House passes highway-bill extension

House passes highway-bill extension

The U.S. House of Representatives has unanimously passed legislation to extend federal highway, transit and highway safety programs

The U.S. House of Representatives has unanimously passed legislation to extend federal highway, transit and highway safety programs.

The bill authorizes federal highway, transit and safety programs through March 31, 2012, at current funding levels. The current extension in place expires at the end of this month.

As for action on the other side of Capitol Hill thus far, last Thursday, the Senate Environment and Public Works Committee voted unanimously to extend surface transportation programs also - albeit only through Jan. 31, 2012.

The House measure (H.R. 2887) was introduced with strong bipartisan support by Transportation Committee Chairman John L. Mica (R-FL), Transportation Committee Ranking Member Nick J. Rahall (D-WV), Aviation Subcommittee Chairman Tom Petri (R-WI), Highways and Transit Subcommittee Chairman John J. Duncan, Jr. (R-TN), Ways and Means Committee Chairman Dave Camp (R-MI), Ways and Means Ranking Member Sander Levin (D-MI), and Rep. John Lewis (D-GA).

The House also passed an extension of the long-term FAA bill.

“While this legislation signifies a bipartisan, bicameral agreement to move forward, it must not be just a temporary Band-aid for our important aviation, highway, rail and safety programs and for job creation,” Mica said in a written release. “To build our nation’s infrastructure and put people to work, we need long-term authorizations of these programs.

“Unfortunately,” he continued, “this bill is the 22nd FAA extension and the 8th surface transportation extension. Congress has delayed passing a long-term FAA bill for over four years, and a surface transportation bill for two years. This action represents a last chance to roll up our sleeves and get transportation projects in America moving again.”

“I am hopeful this will be our last short-term extension and a comprehensive highway bill can be passed soon,” said Duncan. “By passing a long-term reauthorization bill, Americans will be able to see their tax dollars going towards rebuilding and strengthening our Nation’s highways, bridges, and transit systems.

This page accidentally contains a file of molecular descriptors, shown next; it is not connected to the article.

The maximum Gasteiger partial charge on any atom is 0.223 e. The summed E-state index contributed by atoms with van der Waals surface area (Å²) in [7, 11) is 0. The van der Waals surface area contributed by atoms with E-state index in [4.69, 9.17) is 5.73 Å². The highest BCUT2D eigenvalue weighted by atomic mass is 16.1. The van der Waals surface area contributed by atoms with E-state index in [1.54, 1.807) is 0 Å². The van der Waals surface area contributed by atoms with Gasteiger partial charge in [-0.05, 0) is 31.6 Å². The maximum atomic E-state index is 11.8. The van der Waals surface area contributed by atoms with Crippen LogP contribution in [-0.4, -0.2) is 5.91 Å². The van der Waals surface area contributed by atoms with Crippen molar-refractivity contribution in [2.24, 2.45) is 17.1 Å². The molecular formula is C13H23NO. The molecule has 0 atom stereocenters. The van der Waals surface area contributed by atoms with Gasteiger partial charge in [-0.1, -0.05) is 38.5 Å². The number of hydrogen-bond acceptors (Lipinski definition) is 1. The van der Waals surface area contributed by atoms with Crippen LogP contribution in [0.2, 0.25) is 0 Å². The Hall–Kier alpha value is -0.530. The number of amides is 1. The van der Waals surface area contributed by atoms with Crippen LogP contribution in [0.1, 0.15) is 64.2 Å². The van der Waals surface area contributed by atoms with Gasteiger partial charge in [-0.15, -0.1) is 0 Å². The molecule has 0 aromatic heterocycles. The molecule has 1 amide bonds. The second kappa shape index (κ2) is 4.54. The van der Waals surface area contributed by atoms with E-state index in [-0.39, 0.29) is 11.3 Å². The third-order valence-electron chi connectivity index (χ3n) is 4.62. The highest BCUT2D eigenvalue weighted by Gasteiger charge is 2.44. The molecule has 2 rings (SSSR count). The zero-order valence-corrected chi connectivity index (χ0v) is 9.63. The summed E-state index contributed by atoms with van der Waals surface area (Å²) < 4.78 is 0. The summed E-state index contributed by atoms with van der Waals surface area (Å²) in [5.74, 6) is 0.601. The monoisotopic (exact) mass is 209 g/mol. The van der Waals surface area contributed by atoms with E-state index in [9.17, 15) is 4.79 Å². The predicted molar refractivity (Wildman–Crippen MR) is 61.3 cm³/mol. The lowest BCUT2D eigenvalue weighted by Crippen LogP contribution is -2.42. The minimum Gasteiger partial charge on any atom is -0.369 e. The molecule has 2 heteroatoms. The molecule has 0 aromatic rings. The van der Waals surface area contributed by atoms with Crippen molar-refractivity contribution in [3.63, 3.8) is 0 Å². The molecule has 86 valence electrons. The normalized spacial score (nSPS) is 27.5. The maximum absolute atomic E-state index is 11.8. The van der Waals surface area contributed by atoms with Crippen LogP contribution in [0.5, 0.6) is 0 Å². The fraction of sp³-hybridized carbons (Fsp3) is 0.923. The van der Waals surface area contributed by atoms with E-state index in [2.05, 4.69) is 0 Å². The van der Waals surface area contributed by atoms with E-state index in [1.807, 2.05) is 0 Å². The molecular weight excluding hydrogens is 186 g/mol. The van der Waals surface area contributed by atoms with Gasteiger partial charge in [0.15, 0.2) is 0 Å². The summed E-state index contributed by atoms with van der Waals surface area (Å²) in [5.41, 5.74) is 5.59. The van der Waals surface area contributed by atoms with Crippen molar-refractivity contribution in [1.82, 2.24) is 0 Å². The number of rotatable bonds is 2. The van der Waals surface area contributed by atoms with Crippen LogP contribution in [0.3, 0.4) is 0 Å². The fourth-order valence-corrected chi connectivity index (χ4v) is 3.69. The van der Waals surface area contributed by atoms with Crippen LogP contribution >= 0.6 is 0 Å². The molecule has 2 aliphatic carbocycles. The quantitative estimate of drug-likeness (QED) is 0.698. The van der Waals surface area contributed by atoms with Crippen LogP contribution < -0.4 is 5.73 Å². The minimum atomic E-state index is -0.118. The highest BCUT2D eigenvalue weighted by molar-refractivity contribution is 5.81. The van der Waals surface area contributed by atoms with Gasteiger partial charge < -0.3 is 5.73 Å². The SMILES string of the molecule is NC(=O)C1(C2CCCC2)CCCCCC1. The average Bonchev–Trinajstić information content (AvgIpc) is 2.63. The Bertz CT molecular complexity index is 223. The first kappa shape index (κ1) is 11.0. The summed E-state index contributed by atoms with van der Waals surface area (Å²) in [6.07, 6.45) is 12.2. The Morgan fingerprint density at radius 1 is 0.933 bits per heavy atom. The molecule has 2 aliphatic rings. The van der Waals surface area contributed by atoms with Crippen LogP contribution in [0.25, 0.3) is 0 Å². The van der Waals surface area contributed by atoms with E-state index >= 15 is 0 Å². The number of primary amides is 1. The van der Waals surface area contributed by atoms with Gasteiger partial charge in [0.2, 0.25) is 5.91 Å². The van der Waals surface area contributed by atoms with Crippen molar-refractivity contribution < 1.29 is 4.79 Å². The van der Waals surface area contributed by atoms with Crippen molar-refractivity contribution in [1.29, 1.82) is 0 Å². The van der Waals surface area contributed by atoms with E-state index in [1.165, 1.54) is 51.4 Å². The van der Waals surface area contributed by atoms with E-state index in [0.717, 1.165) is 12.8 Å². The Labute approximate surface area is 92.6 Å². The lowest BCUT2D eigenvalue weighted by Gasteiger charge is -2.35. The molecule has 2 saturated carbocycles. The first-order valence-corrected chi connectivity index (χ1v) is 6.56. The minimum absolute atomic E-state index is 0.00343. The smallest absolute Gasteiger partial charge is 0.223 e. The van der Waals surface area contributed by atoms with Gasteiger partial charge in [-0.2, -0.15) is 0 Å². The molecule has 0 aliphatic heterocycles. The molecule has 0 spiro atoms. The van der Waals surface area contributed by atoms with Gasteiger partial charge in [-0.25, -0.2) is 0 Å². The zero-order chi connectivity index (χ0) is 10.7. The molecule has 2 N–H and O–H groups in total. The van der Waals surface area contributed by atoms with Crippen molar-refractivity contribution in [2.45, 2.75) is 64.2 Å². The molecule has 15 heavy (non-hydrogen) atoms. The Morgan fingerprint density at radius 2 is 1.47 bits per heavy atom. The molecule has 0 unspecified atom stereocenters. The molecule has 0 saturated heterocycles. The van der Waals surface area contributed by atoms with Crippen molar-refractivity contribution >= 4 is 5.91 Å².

“This extension will allow state DOTs to continue to deliver jobs for our nation's economy while maintaining the funding continuity needed to operate and maintain a national transportation system,” said John Horsley, executive director of the American Assn. of State Highway and Transportation Officials (AASHTO). “We congratulate Sen. Boxer (D-CA) and Rep. Mica (R-FL), as chairs of their respective Senate and House committees, for their leadership and support for a national job creating and sustaining surface transportation program.”

According to AASHTO, the National Surface Transportation Policy and Revenue Study Commission’s 2008 Report stated that an investment of at least $225 billion per year in highways, transit and rail is required for the next four decades. AASHTO pointed out that “the bipartisan panel determined that today the country is investing at less than 40% of what is needed. Over the past 20 years, the federal share of highway and transit capital investment has averaged 45%.”

AASHTO has put together its own list of “smart solutions” for what federal funds for highway-infrastructure projects should accomplish in the near future:

  • Aggressive traffic-management practices utilizing intelligent transportation systems to minimize traffic delay, improve flow, and safety
  • Advanced construction and maintenance techniques to get the job done faster, cheaper, and safer
  • Longer-lasting materials to extend periods between major pavement and bridge maintenance and replacement work
  • Design practices that maintain high standards of quality while enabling flexible solutions responsive to environmental and community priorities
  • “Premium services,” such as “through special lanes” for Bus Rapid Transit vehicles, High Occupancy Toll (HOT) lanes, which provide faster lanes for those willing to pay, and managed lanes which separate truck traffic from passenger vehicles.
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